This centering of materialism amid representations of marginalized Afro-Cuban artists is foreign to both historic and touristic representations of Cuba, but relevant to a younger generation increasingly confronted with the pressures of encroaching capitalism. Trap Cubano renders visible (and audible) an emerging culture managing life on the less privileged side of the sonic color line. From the speakers blaring from a young passerby’s cellphone on Calle G, to the USB stick plugged in to a blaring sound system, to the rumba where Alex Duvall is headed, Trap Latino broadcasts the concerns of a younger generation challenging what it means to be Cuban in the 21st century, and what that future sounds like.
Involving himself in the music scenes of Brooklyn, N.Y. over the past decade and currently attending The University of North Carolina at Chapel Hill’s musicology program, Mike Levine utilizes a dual background in academic research and web-based application technologies to support sustainable local music scenes. His research now takes him to Cuba, where he studies the artists and fans circulating music in this vibrant and fast-changing space via Havana’s USB-based, ‘people-powered’ internet (el paquete semanal) amidst challenging political and economic circumstances.
Featured image: “Hotel Cohiba – Havana, Cuba” by Flickr user Chris Goldberg, CC BY-NC 2.0
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Music Meant to Make You Move: Considering the Aural Kinesthetic– Imani Kai Johnson
Phantom Power is an aural exploration of the sonic arts and humanities, that launched in March 2018 with Episode 1: Dead Air (John Biguenet and Rodrigo Toscano) Hosted by poet + media artist cris cheek and sound + media scholar Mack Hagood, this podcast explores the sounds and ideas of artists, technologists, producers, composers, ethnographers, historians, cultural scholars, philosophers, and others working in sound. Because Phantom Power is about to kick off its second season on February 1, 2019, we thought we’d dig a little deeper into who they are and who they’d like to reach with their good vibrations.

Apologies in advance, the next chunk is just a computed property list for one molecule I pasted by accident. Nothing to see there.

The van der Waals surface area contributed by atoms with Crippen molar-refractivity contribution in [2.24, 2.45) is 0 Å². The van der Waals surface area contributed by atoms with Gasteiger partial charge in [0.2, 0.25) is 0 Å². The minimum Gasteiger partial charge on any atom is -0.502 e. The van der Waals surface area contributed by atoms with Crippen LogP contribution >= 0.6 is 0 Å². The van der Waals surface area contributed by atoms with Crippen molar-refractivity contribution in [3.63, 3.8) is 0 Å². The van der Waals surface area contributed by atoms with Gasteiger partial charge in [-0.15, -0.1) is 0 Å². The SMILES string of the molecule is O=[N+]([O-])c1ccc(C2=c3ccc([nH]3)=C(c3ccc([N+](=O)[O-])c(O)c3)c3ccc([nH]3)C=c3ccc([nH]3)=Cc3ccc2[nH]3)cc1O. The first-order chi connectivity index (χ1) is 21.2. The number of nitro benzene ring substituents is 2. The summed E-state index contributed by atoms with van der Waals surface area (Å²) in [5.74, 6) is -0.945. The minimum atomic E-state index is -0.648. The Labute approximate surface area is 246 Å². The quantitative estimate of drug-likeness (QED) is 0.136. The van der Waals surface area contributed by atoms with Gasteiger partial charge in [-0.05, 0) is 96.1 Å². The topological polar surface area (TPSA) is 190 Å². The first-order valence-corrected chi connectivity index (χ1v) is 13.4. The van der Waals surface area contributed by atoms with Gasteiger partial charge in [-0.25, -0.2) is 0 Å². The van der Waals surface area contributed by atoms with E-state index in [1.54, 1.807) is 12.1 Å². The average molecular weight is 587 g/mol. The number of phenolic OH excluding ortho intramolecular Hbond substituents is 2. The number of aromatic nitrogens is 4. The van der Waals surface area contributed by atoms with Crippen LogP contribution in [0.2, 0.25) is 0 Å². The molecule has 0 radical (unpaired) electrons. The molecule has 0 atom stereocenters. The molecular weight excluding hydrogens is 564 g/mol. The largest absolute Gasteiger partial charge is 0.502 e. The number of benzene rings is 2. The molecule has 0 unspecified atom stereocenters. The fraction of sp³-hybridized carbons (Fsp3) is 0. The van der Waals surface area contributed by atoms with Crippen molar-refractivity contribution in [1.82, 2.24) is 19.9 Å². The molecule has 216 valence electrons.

Funded through a generous grant from the Miami University Humanities Center and The National Endowment for the Humanities, Phantom Power was created with the goal of bringing together three important streams of conversation in the humanities
(1) diverse and interdisciplinary scholarly pursuits, taking place under the umbrella of “sound studies,” that analyze and critique the sonic entanglements and practices of human beings;
(2) experimental aesthetic practices that use sound as a medium and inspiration to expand the boundaries of art, music, and poetry;
and (3) the nascent use of podcasting as a mode of scholarship, intra-/interdisciplinary communication, and public outreach.
The public-facing podcast draws on the extensive radio experience of co-host cris cheek, creator of Music of Madagascar, made for BBC Radio 3 in 1994, which won the SONY GOLD AWARD, Specialist Music Program of the Year. In 1998 he made crowding, a three and a half hour live-streamed webcast of largely improvised speech and sound events, commissioned as part of Torkradio from by Junction Multimedia in Cambridge. In 2004, cheek was part of the BBC series Between the Ears, on the subject of speaking in tongues, in conversation with the artist and film-director Steve McQueen, exploring the boundaries of vocal expression with actress Billie Whitelaw, and linguistics professor William Samarin. cheek appears in the first episode talking about the many contradictory experiences of “dead air” in an age of changing media technologies.